What is Subsidence?

A crack in a wall-a common sign of subsidence.

If you’ve found cracks appearing in the walls of your property, or seen them in a property you’re considering purchasing, then you’ve probably feared the worst.

 

Subsidence can be a major problem; it can hinder your mortgage application, increase your insurance premiums and reduce the value of your property. It’s no wonder that the mere mention of the word strikes fear into the hearts of homeowners.

 

But don’t panic-cracks do not necessarily mean that your house is subsiding!  And even if it is, there are things that can be done.

 

We’ll walk you through subsidence step by step and, if you think you may have a problem, use our checklist to find out if you need to call an expert.

 

Subsidence – What’s the Crack?

 

Subsidence is caused by movements in the earth beneath your property that cause the foundations to sink, putting stress on the structure of your building.

 

An illustration of a tree causing subsidence

 

These movements can happen for a number of reasons:

 

  • Certain soils are susceptible to changes in weather. Clay soil, for example, can crack and shift as it dries out during hot, dry periods;

 

  • One of the most common causes of subsidence is tree roots that have grown too close to foundations. Tree roots are effective at removing water from the surrounding soil and can accelerate the drying and shrinking of soils;

 

  • Leaking drains and water mains can weaken or even wash away the soil around your foundations.

 

Subsidence is thought to affect about 40,000 homes a year and is more prevalent in the South-East due to London clay, a type of soil that can expand and shrink greatly depending on how much moisture it contains.

 

Spotting the signs of Subsidence

 

Cracks in your walls could be a sign that there is subsidence, but fear not-most cracks are harmless and can be explained by other happenings such as dried out plaster.

 

Illustration of a subsidence checklist

 

You should only be worried if:

 

  • The cracks in your walls are wider than 2mm;
  • They start off wider at one end and become narrower towards the other;
  • They travel diagonally across your wall;
  • They appear near windows or doors;
  • They are visible from both the inside and outside of your property.

 

Use our checklist above to see whether or not you should be worried about subsidence.

 

Although cracks that don’t resemble the above are probably benign, it’s a good idea to keep an eye on them and check for changes in size over time.

 

What to do If You’ve been Affected by Subsidence.

 

If you find cracks that resemble the above description, act early! Subsidence can take a couple of years to fix and acting early can limit the amount of damage caused.

 

You will need a structural engineer to complete a report to confirm whether or not subsidence is occurring and what is causing it.

 

This may involve monitoring the damage over the course of a year. If you are purchasing a house that you suspect is subsiding, it’s important to commission a structural survey.

 

If subsidence is confirmed there are a number of possible solutions depending on the cause:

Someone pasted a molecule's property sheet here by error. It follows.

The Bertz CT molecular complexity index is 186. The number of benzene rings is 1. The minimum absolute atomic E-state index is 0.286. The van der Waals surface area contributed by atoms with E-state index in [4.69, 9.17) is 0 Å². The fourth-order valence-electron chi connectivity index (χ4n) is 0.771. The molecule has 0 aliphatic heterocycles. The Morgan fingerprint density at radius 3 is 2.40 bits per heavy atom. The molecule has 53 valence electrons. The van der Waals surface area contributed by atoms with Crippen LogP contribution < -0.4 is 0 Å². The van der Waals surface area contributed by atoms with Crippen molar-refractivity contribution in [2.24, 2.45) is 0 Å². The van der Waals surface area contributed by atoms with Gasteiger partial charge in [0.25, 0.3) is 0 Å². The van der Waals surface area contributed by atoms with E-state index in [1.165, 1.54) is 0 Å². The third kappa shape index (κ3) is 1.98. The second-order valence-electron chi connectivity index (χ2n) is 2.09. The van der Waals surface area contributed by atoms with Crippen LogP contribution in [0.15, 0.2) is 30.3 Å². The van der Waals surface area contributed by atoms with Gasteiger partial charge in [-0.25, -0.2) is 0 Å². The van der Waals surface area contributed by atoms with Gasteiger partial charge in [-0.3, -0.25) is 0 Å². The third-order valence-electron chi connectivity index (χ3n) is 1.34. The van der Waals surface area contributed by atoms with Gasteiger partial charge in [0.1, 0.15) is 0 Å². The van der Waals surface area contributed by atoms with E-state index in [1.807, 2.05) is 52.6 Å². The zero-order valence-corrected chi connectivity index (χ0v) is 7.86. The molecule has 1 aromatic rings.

• Tree roots are thought to be responsible for 70% of subsidence cases. Where this is the case, removing the offending trees could be a simple and cost effective solution. If removing the tree(s) isn’t an option or risks making the problem worse, simply pruning the tree so that it removes less water from the soil may help alleviate the problem.

 

  • If leaking drains or water mains are causing the subsidence, fixing the leak can solve the problem.

 

  • If there has been significant movement in the foundations, underpinning may be necessary. Underpinning is the process of strengthening and stabilising the foundations. This is a worst-case scenario (fewer than 10% of subsidence cases result in underpinning) and is a lengthy, costly and disruptive exercise.

 

Costly? That doesn’t sound good.

 

Don’t fret! The cost of fixing subsidence problems will, in most cases, be covered by your home insurance. If you’re unsure, give your insurance provider a call or check your policy documents-you may only be liable to pay a policy excess.

 

As Chartered Surveyors, HLN Engineering Ltd can liaise with your insurer on your behalf and help you with any claim you need to make.  We are also on hand to assist with the design and coordination of any work that needs to be completed in order to fix the problem.

 

Can Subsidence Be Prevented?

 

Whilst it’s not possible to prevent subsidence entirely, you can minimise the risks:

 

  • Make sure trees are planted a safe distance from your property;
  • Prune existing trees and other foliage to regulate the amount of water they remove from the soil;
  • Make sure that drains, guttering and pipework are well maintained to avoid leaks.

 An illustration depicting how far away certain trees should be planted to minimise the risk of subsidence

 

HLN’s Subsidence Checklist

 

Concerned that your property or a property that you’re considering purchasing may be suffering from subsidence? Use our checklist from earlier to determine whether or not you need to call an expert – if you can identify two or more of the tell-tale signs, then getting a professional to check is always a good idea.

 

Our in-house consulting engineers are on call to assist with any subsidence issues you may be facing. 

 

If you suspect your house or a house you would like to buy has been affected by subsidence, call HLN Engineering Ltd on 020 8099 6388 or email mail@hlngroup.co.uk

 

Information on our regional offices can be found on our contact page.

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